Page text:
Peace Corps Builds Libraries

The January 2006 issue of American Libraries has an article on how the Peace Corps Partnership Program is helping to build libraries in poor countries around the world.

Author Karen Fjeld provides an example how these libraries make a difference:

Charla Teale, a Peace Corps volunteer in El Salvador, helped a community establish a library and organized a reading group. After implementing the project, she found that "students are already showing an improvement in vocabulary, a significant interest in reading, and an ability to discuss reading topics and context."

Communities receiving a library must give a 25% contribution (cash, land and/or labor) towards the cost of the library, commit to a regular budget and provide metrics for success.

Donations may be made through the Peace Corps web site.

According to the Peace Corps web site, "The Peace Corps' annual budget for fiscal year 2005 is $317 million. President Bush has devoted the highest level of funding to the Peace Corps than at any time in the history of the agency."

At the current $1.2 Billion/week cost of the Iraq occupation, a year's worth of Peace Corps funding would buy us roughly 47 hours of occupation. Or a week's worth of occupation could fund the Peace Corps for 3.5 years.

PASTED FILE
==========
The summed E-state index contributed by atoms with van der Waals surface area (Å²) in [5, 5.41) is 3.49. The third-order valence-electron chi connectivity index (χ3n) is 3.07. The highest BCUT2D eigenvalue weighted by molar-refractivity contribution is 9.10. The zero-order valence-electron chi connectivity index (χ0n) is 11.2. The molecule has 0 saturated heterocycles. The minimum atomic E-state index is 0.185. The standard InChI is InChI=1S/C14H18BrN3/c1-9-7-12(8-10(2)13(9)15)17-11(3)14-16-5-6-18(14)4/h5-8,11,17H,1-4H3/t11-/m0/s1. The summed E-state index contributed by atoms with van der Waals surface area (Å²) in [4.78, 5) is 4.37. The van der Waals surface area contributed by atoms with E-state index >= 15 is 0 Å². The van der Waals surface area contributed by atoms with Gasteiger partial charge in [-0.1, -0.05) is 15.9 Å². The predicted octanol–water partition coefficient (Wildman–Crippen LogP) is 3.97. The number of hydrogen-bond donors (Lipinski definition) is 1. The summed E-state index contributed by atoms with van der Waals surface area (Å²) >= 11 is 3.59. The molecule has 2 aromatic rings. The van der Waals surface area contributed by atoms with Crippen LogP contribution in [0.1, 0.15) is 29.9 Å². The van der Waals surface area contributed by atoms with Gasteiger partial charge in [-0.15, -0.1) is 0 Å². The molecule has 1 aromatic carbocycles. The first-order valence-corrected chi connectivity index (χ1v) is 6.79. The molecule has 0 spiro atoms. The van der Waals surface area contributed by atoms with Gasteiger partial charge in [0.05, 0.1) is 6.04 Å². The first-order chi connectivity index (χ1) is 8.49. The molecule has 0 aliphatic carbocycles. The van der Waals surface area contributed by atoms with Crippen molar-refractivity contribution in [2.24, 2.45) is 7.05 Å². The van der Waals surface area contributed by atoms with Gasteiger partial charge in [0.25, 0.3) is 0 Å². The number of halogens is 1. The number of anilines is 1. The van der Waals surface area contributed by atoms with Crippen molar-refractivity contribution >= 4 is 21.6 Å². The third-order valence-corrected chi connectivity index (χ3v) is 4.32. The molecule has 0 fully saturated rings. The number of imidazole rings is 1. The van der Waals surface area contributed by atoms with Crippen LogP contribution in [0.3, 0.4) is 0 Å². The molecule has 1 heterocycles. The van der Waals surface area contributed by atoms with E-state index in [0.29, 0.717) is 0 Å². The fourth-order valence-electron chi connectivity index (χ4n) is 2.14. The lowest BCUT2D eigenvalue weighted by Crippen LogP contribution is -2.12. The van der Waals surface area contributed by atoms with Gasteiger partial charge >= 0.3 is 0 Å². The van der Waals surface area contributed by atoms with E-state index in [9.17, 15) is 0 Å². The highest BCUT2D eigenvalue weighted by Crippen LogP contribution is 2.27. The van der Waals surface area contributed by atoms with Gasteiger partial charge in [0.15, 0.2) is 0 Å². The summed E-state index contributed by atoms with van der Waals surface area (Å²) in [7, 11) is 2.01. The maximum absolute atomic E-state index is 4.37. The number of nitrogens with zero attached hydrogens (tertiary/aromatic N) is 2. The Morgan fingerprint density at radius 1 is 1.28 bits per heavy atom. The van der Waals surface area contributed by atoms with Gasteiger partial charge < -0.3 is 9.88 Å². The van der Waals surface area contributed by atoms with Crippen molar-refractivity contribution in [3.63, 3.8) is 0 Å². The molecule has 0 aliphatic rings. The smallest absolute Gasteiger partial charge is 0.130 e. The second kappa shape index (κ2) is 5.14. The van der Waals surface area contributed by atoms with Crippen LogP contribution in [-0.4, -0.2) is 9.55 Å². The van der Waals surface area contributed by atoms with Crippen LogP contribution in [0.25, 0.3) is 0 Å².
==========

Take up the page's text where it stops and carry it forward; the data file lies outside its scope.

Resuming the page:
I'm glad that you pointed out this article. I'll read it as soon as I remember where I put my copy of the magazine.

I've been thinking that I'd like to join the Peace Corps in a few years, but it's a very tentative plan. I'd have to teach someone else to do my job, either sell my house or get on much higher financial ground before I leave, and preferably that "right girl" I'm supposed to meet will wait until after I come back to make herself known.

I have a friend in Madagascar for her Peace Corps assignment. Though it's not her primary project, and I don't think that it's part of the program that you mentioned, she's working on cobbling together a library from donated books. My understanding is that the library that she is making is mostly English language. Good in a way, because many people there would like to learn English, and that's sort of why she's there, but I also wonder if there is a need for a library of works in French and Malagasy, the official languages.

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